Based on the High Court’s decision to set aside the Sessions Court’s decision, the applicant filed the Tribunal claim against the 2nd and 3rd respondents to recover the outstanding charges. The Tribunal dismissed the claims against the 2nd and 3rd respondents. The applicant then filed a judicial review application at the High Court.
The High Court in allowing the judicial review, held that the Strata Management Tribunal failed to take into account the following relevant facts:
- That the management corporation had a statutory duty to collect maintenance charges that are in arrears;
- That there is a statutory duty on the 2nd and 3rd respondents as co-proprietors of a unit in the strata development to pay maintenance charges and it is unjust for the 2nd and 3rd respondents to enjoy the facilities in the strata development without paying maintenance charges; and
- That the 2nd and 3rd respondents admitted that they are liable to pay the arrears in maintenance charges.
As a result of the Strata Management Tribunal’s failure to consider these relevant issues, the High Court held that the Tribunal Award was irregular, set aside the Tribunal Award and ordered the applicant’s claims to be reheard by another President of the Tribunal.
In the case of Law Hock Hua v PJ8 Joint Management Body & Ors  MLJU 350, the applicant, a parcel owner of three units in PJ8 Service Suite and former treasurer of the PJ8 Joint Management Body (JMB), filed a tribunal claim against the JMB seeking to nullify resolutions passed by the JMB to revise the service charge for unit owners of Block A and C at the rate of 11 cents psf and 44 cents psf for unit owners for Block D. In response, the JMB filed a defence and counterclaim, to claim for the shortfall of services charges in the sum of RM314,086 and to prevent the applicant from participating, voting, or serving on any committee related to PJ8 Service Suite.
However, the applicant’s claim was struck off as he had mistakenly gone to the wrong tribunal for the hearing. He applied to reinstate the claim but was denied. The JMB’s counterclaim was heard and dismissed, but the tribunal still ordered the applicant to pay RM250,000 and costs of RM1,000 to the JMB. The applicant then filed a judicial review in the High Court, arguing that the tribunal had no jurisdiction to hear the JMB’s counterclaim because it exceeded the jurisdiction limit of RM250,000 and was related to a breach of fiduciary duty, which the tribunal had no authority to decide.
The High Court allowed the judicial review and held that the tribunal’s decision was tainted by errors of law, irrationality, and serious irregularities that warranted court intervention. Specifically, the court found that the JMB’s counterclaim for RM314,086 exceeded the tribunal’s jurisdiction limit of RM250,000 and was in any event, not supported by any evidence.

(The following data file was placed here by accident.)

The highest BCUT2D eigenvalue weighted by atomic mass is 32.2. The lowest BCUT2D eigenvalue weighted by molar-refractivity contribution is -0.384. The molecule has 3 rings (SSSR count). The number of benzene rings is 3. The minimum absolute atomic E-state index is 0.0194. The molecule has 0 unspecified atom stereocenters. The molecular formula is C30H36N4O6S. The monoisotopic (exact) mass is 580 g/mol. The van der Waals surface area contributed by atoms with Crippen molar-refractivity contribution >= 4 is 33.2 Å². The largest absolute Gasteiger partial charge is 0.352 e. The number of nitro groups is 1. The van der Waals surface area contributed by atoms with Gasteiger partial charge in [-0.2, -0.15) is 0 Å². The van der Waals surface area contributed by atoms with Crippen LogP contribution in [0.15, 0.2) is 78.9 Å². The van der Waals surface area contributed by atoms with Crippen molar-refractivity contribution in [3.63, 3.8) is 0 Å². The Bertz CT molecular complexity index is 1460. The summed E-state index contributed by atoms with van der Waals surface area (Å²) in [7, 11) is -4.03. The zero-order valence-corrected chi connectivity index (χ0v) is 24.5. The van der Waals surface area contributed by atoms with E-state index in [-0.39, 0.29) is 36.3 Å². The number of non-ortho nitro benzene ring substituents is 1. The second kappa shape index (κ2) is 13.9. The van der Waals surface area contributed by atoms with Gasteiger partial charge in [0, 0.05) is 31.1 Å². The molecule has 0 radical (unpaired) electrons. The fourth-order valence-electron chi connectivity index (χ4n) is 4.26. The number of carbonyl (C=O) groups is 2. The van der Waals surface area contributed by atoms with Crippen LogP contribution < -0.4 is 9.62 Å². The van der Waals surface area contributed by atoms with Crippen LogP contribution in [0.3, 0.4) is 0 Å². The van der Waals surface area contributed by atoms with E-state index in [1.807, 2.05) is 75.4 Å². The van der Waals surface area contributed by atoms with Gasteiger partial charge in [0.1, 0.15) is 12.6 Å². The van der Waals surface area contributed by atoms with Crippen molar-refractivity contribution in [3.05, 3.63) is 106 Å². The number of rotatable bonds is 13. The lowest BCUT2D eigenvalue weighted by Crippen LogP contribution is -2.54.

In the case of Commissioner of Buildings Hang Tuah Jaya Municipal Council v Joint Management Body of Ixora Apartments & Anor  MLJU 1374, the High Court allowed the applicant’s judicial review application and held that the Strata Management Tribunal erred in law and fact when it failed to deal with all the relevant issues that were put to it.
The 1st respondent (the Joint Management Body), applied to the applicant (the Commission of Buildings) for payment of allowances to some committee members of the JMB particularly the Chairman, the Secretary and the Treasurer. The COB refused the applicant on the grounds, amongst others, that the application for payment of the allowances was neither discussed nor put forward in any general meeting, and was not made known to all parcel owners who paid the maintenance fees to the JMB. The COB found that there was no transparency in the decision to pay allowances to selected committee members.
The JMB filed a case at the Strata Management Tribunal to challenge the decision of the COB. The Tribunal set aside the COB’s decision and ordered the JMB to submit a new application to the COB for the payment of allowances.
The COB then filed a judicial review application against the decision of the Tribunal. The High Court allowed the applicant’s judicial review application on the following grounds:
- Although the decision of the Strata Management Tribunal is said to be final, the decision is still subject to review by the Court under Section 121 of the Strata Management Act 2013 and the inherent jurisdiction of the Court to do justice;
- The COB has no right to determine the payment of any expenditure because the exercise of that power is subject to public scrutiny by the parcel owners; and
- A general meeting is required to approve the payment of allowances to comply with public accountability and good corporate governance.
The Strata Management Tribunal provides a useful forum for resolving disputes related to strata properties in Malaysia. However, parties who are dissatisfied with a Tribunal Award have the right to challenge it under certain circumstances. To challenge a Tribunal Award, the dissatisfied party must demonstrate a serious irregularity that has affected the Tribunal Award. If successful, the High Court may set aside the award or remit it for reconsideration.
It is important to note that challenging a Tribunal Award requires prompt action, adherence to proper procedures, and seeking legal advice. By understanding the grounds for challenging an award and the process involved, strata property owners can protect their rights and interests.
By Raymond Mah and Fung Kar Men
Note: This article does not constitute legal advice to any specific case. The facts and circumstances of each and every case will differ and therefore will require specific legal advice. Feel free to contact us for complimentary legal consultation.